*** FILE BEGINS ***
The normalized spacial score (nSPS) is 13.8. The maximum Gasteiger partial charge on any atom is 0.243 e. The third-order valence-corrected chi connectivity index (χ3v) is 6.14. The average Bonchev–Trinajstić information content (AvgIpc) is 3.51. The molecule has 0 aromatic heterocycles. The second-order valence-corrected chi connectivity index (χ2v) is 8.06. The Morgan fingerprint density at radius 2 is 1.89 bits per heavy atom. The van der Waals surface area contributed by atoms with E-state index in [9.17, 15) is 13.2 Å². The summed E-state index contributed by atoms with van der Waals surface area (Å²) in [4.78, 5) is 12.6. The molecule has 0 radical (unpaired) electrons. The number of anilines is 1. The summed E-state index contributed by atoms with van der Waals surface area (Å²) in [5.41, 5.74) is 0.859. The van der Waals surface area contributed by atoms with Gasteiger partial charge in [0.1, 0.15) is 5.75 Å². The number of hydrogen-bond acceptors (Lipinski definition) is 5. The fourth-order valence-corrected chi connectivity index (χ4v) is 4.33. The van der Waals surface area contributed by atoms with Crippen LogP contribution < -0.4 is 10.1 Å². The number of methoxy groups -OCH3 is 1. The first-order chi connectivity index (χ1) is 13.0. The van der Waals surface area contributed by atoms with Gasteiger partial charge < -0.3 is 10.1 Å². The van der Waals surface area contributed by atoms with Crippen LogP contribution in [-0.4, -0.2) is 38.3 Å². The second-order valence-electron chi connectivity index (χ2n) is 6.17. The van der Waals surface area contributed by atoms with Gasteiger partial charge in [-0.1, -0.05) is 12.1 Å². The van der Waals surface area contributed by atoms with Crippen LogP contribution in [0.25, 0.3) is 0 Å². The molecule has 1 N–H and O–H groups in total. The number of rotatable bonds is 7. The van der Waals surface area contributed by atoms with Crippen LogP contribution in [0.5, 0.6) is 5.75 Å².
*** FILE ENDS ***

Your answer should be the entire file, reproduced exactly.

The normalized spacial score (nSPS) is 13.8. The maximum Gasteiger partial charge on any atom is 0.243 e. The third-order valence-corrected chi connectivity index (χ3v) is 6.14. The average Bonchev–Trinajstić information content (AvgIpc) is 3.51. The molecule has 0 aromatic heterocycles. The second-order valence-corrected chi connectivity index (χ2v) is 8.06. The Morgan fingerprint density at radius 2 is 1.89 bits per heavy atom. The van der Waals surface area contributed by atoms with E-state index in [9.17, 15) is 13.2 Å². The summed E-state index contributed by atoms with van der Waals surface area (Å²) in [4.78, 5) is 12.6. The molecule has 0 radical (unpaired) electrons. The number of anilines is 1. The summed E-state index contributed by atoms with van der Waals surface area (Å²) in [5.41, 5.74) is 0.859. The van der Waals surface area contributed by atoms with Gasteiger partial charge in [0.1, 0.15) is 5.75 Å². The number of hydrogen-bond acceptors (Lipinski definition) is 5. The fourth-order valence-corrected chi connectivity index (χ4v) is 4.33. The van der Waals surface area contributed by atoms with Crippen LogP contribution < -0.4 is 10.1 Å². The number of methoxy groups -OCH3 is 1. The first-order chi connectivity index (χ1) is 13.0. The van der Waals surface area contributed by atoms with Gasteiger partial charge < -0.3 is 10.1 Å². The van der Waals surface area contributed by atoms with Crippen LogP contribution in [-0.4, -0.2) is 38.3 Å². The second-order valence-electron chi connectivity index (χ2n) is 6.17. The van der Waals surface area contributed by atoms with Gasteiger partial charge in [-0.1, -0.05) is 12.1 Å². The van der Waals surface area contributed by atoms with Crippen LogP contribution in [0.25, 0.3) is 0 Å². The molecule has 1 N–H and O–H groups in total. The number of rotatable bonds is 7. The van der Waals surface area contributed by atoms with Crippen LogP contribution in [0.5, 0.6) is 5.75 Å².